|Lions' Marinelli finally addresses 0-16 cloud|
|Written by Admin|
|Friday, 05 December 2008 13:28|
Marinelli said he didn't want his players thinking about it, either.
That changed this week.
The Detroit Lions coach addressed the topic with his team for the first time at a meeting after a long break following a 37-point loss to Tennessee on Thanksgiving.
Marinelli refused to talk about it with reporters, but his players did.
``He said, `We're not going 0-16,''' running back Aveion Cason recalled Marinelli saying. ``Nobody wants to be a part of NFL history.''
At least not that kind.
Minnesota and New Orleans at home, Indianapolis and Green Bay on the road.
In fact, Las Vegas oddsmakers are gambling that Detroit will finish the season winless.
If you think the Lions are going to make history, you'll have to bet $160 or $180 to make $100, according to the Glantz-Culver line and Las Vegas Sports Consultants, respectively.
Rookie running back Kevin Smith insisted he's not worried about the possibility of surpassing the 1976 Tampa Bay Buccaneers, who went 0-14 in an expansion season, as the worst team in NFL history.
``If I cared about what everybody thought about the Lions in the world, I'd be worried about a lot of people,'' Smith said. ``Who cares?''
Some think the Lions' best and perhaps only shot to win a game will be Sunday at home against the NFC-North leading Vikings.
``I suppose that reflects on us,'' Minnesota coach Brad Childress said. ``But everybody is entitled to their opinion.''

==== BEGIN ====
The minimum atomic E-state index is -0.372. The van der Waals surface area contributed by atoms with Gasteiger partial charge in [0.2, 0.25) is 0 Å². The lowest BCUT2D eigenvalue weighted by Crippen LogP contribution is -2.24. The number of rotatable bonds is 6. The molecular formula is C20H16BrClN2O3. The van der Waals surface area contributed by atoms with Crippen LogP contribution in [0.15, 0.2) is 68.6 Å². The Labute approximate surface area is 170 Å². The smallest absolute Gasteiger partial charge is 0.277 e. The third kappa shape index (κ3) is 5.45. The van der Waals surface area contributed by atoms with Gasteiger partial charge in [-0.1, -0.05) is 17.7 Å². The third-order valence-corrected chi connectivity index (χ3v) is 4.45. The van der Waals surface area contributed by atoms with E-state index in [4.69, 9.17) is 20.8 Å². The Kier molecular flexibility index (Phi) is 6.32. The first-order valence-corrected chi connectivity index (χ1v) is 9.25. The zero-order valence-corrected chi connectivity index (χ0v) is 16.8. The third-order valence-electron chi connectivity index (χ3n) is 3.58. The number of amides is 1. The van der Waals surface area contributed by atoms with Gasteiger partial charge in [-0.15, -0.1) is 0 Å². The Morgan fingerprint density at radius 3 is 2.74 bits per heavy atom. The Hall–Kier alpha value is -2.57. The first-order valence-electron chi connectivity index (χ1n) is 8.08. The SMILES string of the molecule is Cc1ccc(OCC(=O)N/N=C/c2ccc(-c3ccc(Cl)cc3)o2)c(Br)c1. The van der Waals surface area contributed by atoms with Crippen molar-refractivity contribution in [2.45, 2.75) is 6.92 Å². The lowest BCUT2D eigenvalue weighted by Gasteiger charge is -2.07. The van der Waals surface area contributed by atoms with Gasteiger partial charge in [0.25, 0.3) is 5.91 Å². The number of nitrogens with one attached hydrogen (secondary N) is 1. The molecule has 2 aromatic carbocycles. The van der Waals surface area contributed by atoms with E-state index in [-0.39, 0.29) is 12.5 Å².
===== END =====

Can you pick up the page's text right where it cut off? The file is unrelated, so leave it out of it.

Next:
Perhaps those who are predicting Detroit, a heavy underdog in Las Vegas, will win its next game haven't been paying attention to what Minnesota (7-5) has been doing lately.
ven up 20 points in nearly a month.
Minnesota's defense nearly had a setback off the field when the NFL suspended run-stuffing linemen Pat Williams and Kevin Williams for testing positive in training camp for a banned diuretic that can be used to mask steroids.
The NFL Players Association filed a lawsuit Thursday to block the suspension for both players, along with three of the other four involved. A federal judge temporarily stopped the suspensions while he reviewed the case.
``That's the media's job to stir that stuff up,'' Minnesota defensive end Jared Allen said. ``It's our job to discard it and go out and play football.''
The Lions played their best football - in terms of the final score - on Oct. 12 at Minnesota, when they lost 12-10 after a disputed penalty set up the winning field goal. The game was made memorable because their quarterback, Dan Orlovsky, obliviously ran out of the back of the end zone for a safety.
``It can be scary because you know they're going to come out fighting,'' Minnesota safety Darren Sharper said. ``We have to make sure we come out fast and answer their intensity at the start.
``If we do that, we'll be fine.''
The last time the Vikings played Detroit when it was 0-12, they lost.
The Lions finally won a game in 2001 when Minnesota came to town, setting off a wild celebration.
Daunte Culpepper was an injured Viking in that game and now he's starting for the Lions. He's hoping to play an entire game for just the second time in five chances with the third team that has given him an opportunity to find the form he had as a Pro Bowl quarterback in Minnesota.
``It's always good to play your old team, but we're just trying to win a game right now against anybody,'' Culpepper said.
While everybody has been talking about the Lions possibly going 0-16, offensive tackle Jeff Backus is glad his coach addressed it with the players for the first time.
``Everybody knows we're in this situation and nobody has gone 0-16 and we only have so many games left to get a win,'' Backus said. ``Why not present it to the team and let teams know where we stand?''